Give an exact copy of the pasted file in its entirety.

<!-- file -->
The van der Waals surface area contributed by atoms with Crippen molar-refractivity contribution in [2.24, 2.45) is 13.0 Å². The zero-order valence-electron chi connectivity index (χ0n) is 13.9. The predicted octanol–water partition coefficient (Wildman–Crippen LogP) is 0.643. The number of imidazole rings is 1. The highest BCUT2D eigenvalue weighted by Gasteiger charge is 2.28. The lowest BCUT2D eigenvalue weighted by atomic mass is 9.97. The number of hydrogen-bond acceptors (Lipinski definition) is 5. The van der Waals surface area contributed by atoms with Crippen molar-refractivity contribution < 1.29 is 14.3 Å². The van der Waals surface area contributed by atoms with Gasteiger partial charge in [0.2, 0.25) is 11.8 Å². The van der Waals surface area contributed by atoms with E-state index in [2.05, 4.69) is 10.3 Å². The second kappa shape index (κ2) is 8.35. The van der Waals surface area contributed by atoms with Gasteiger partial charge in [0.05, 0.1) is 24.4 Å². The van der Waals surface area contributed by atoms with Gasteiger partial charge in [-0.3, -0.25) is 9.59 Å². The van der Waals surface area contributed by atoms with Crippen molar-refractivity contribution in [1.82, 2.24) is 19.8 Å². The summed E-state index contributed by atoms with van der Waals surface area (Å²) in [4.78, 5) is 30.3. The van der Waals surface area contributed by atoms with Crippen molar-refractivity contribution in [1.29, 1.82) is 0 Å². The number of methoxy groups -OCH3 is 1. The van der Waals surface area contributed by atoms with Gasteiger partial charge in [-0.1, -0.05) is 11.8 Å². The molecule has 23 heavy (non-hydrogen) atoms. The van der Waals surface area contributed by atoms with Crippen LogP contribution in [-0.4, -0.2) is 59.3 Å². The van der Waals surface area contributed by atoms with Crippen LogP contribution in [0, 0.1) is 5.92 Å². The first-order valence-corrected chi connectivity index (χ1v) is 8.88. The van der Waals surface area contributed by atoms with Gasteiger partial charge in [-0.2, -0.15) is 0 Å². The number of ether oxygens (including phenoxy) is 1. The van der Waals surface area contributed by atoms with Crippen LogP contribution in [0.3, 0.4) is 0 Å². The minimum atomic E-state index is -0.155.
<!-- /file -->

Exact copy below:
The van der Waals surface area contributed by atoms with Crippen molar-refractivity contribution in [2.24, 2.45) is 13.0 Å². The zero-order valence-electron chi connectivity index (χ0n) is 13.9. The predicted octanol–water partition coefficient (Wildman–Crippen LogP) is 0.643. The number of imidazole rings is 1. The highest BCUT2D eigenvalue weighted by Gasteiger charge is 2.28. The lowest BCUT2D eigenvalue weighted by atomic mass is 9.97. The number of hydrogen-bond acceptors (Lipinski definition) is 5. The van der Waals surface area contributed by atoms with Crippen molar-refractivity contribution < 1.29 is 14.3 Å². The van der Waals surface area contributed by atoms with Gasteiger partial charge in [0.2, 0.25) is 11.8 Å². The van der Waals surface area contributed by atoms with E-state index in [2.05, 4.69) is 10.3 Å². The second kappa shape index (κ2) is 8.35. The van der Waals surface area contributed by atoms with Gasteiger partial charge in [0.05, 0.1) is 24.4 Å². The van der Waals surface area contributed by atoms with Gasteiger partial charge in [-0.3, -0.25) is 9.59 Å². The van der Waals surface area contributed by atoms with Crippen molar-refractivity contribution in [1.82, 2.24) is 19.8 Å². The summed E-state index contributed by atoms with van der Waals surface area (Å²) in [4.78, 5) is 30.3. The van der Waals surface area contributed by atoms with Crippen molar-refractivity contribution in [1.29, 1.82) is 0 Å². The number of methoxy groups -OCH3 is 1. The van der Waals surface area contributed by atoms with Gasteiger partial charge in [-0.1, -0.05) is 11.8 Å². The molecule has 23 heavy (non-hydrogen) atoms. The van der Waals surface area contributed by atoms with Crippen LogP contribution in [-0.4, -0.2) is 59.3 Å². The van der Waals surface area contributed by atoms with Crippen LogP contribution in [0, 0.1) is 5.92 Å². The first-order valence-corrected chi connectivity index (χ1v) is 8.88. The van der Waals surface area contributed by atoms with Gasteiger partial charge in [-0.2, -0.15) is 0 Å². The number of ether oxygens (including phenoxy) is 1. The van der Waals surface area contributed by atoms with Crippen LogP contribution in [0.3, 0.4) is 0 Å². The minimum atomic E-state index is -0.155.